All posts filed under: Film

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2014 PICKS – A PLENTIFUL YEAR

Since I didn’t do this last year, I’m throwing my hat in with every one of the fine folks here at Popdose as 2014 was one of the most interesting, diverse and fruitful years – especially musically.  So rather than pontificate on the “why”, etc., I’m going to jump right in with both feet and revisit some of the music, et al., that stood out for me from January to now…: Albums by “new(er)” artists: LITTLE CHIEF:  Lion’s Den This wonderful, solid piece of work is the debut album from a recently-formed band out of Fayetteville, Arkansas.  I was immediately drawn into its warm, almost-understated production; the sharp on-pointness of the harmonies and the lushness of the arrangements.  Rarely have I ever been so moved immediately but Lion’s Den has lived with me from the first listen. JIMMY STEPHENS JR & THE BLUES CITY ROAD DOGS:  Road Ready The most explosive, pure rock & roll album to enter my consciousness in years.  Jimmy Stephens, Jr. is as fine a singer, songwriter, bass player (and guitarist) …

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DVD REVIEW: “Positive Force: More Than A Witness; 25 Years Of Punk Politics In Action”

VERY interesting and intriguing historic look at the Positive Force organization, which began in Nevada, but has thrived and stayed the course in Washington D.C. from 1985 onward.  Led by D.C. co-founder Mark Andersen, Positive Force ran parallel to the socially conscious punk movement (the majority of bands recorded for Dischord Records), which by 1985 had begun to widen its spectrum and become, itself, more politicized.  The rawness of the punk anger and ethos began to be pointing toward constructivity, rather than negativity and destruction, and found itself moving in a socially, morally and politically upward (and left-leaning) direction.  As seen in the documentary from director Robin Bell, Positive Force acts upon its words with deeds – from delivering groceries to those in need (especially the elderly) to holding benefit concerts to raise money for various causes, to orchestrating protests. This documentary is filled with news footage and interviews from the participants themselves – D.C. founder/director Mark Andersen, Dischord’s Ian MacKaye, Dave Grohl from Scream, Jenny Toomey from Simple Machines and Positive Force and so …

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DVD Review: “Magic in the Moonlight,” Woody Allen’s Lives Up to its Name

Berlin, 1928. Stanley Crawford (Colin Firth) is a renowned magician working under the guise of Wei Ling Soo. He marvels audiences by making elephants vanish on stage, cutting women in half, and performing a trick in which he enters a box, disappears, and then rematerializes in a chair ten feet away. But there’s no magic involved here; there is logic behind everything Stanley does and if pressed, he can answer how he pulls off each trick. You see, Stanley doesn’t believe in magic, or God, or even true love. Much to the chagrin of his beloved Aunt Vanessa (Eileen Atkins), Stanley is a cynic. One evening, Howard (Simon McBurney), Stanley’s oldest friend, visits the illusionist. Howard was hired by American socialites, George and Caroline (Jeremy Shamos and Erica Leerhsen), to debunk the clairvoyant powers of a woman named Sophie Baker (Emma Stone), who has taken Caroline’s brother, Brice (Hamish Linklater) and mother (Jacki Weaver) under her spell. Brice is so smitten he wants to marry Sophie. Caroline is concerned for her brother’s well being, as …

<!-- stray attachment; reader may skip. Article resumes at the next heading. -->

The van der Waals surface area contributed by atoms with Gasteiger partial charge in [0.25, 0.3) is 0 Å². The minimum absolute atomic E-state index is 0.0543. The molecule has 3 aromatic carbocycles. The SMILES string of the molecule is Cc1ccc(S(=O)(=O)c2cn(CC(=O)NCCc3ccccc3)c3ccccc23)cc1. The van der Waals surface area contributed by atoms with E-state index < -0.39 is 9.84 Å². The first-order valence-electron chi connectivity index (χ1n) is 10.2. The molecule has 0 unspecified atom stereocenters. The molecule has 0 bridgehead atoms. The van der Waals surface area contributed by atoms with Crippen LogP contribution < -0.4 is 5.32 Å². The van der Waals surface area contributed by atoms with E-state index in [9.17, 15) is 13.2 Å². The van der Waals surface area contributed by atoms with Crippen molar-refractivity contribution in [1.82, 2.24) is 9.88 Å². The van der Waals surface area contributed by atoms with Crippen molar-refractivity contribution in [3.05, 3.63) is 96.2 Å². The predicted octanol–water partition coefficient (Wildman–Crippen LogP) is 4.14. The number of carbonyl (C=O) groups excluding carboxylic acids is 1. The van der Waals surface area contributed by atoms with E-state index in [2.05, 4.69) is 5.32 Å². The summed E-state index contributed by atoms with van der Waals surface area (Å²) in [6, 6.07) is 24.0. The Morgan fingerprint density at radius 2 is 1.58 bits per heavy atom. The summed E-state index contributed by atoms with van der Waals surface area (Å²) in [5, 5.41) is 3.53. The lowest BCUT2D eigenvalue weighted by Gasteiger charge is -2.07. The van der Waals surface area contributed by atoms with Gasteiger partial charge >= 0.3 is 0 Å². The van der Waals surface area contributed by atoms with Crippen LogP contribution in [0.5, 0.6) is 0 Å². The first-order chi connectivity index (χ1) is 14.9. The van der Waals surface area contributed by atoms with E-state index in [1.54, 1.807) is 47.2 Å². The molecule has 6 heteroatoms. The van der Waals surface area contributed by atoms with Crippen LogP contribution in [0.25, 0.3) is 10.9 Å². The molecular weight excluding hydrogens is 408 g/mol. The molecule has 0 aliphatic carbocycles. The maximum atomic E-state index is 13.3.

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DVD REVIEW: R.E.M., “R.E.M. By MTV” (6 disc set)

It’s already three years since Peter Buck, Mike Mills and Michael Stipe officially announced the end of R.E.M. as a band (after a 30-year run as a recording unit and 14 years after drummer Bill Berry had left the group) but yet, it doesn’t feel like they’ve ceased to exist at all.  We’ve seen the 25th anniversary releases of Document and Green; Peter Buck’s two solo albums and the sanctioned issuing of the band’s performances on MTV’s “Unplugged” as a 2-disc set.  And there is still more to come. For the moment, MTV, in conjunction with Rhino, have now culled their archives to deliver R.E.M. By MTV, a six DVD collection, which includes most of R.E.M.’s appearances on MTV and MTV-aligned programs (at this point in time, shows owned by Viacom/CBS, such as the band’s appearance on “The Colbert Report” and Nickelodeon’s “Livewire”, are part of the package).  There are 6 live concerts, VMA appearances – both in the United States and Europe – and “classic” programs such as “I.R.S.’s The Cutting Edge” and the …

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MOVIE REVIEW: “20000 Days On Earth”

One of the more interesting (to fascinating) musicians/writers to come out of the post-punk era is unquestionably Nick Cave.  As the lead singer of The Boys Next Door and The Birthday Party in the late ’70’s and early ’80’s, he carved out a niche of notoriety, decadence and riveting music and performance.  After the 1983 split of The Birthday Party, Cave formed The Bad Seeds with ex-bandmate Mick Harvey and Einsturzende Neubaten mastermind Blixa Bargeld, amongst others.  A different affair than the sonic assault and raucous live style of The Birthday Party, The Bad Seeds were a more subdued, but equally dark musical affair – a mixture of religious imagery, deep Delta blues-styles and torch songs that add up to a very original kind of art.  Aside from his music career, Cave is a published author, poet and sometime actor. It is here, with 20000 Days On Earth, where Cave is front and center as the lead character of the movie, playing the role of Nick Cave.  Directors Iain Forsyth and Jane Pollard deliver a …

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DVD, LP & CD REVIEW: Big Star, “Big Star Live In Memphis”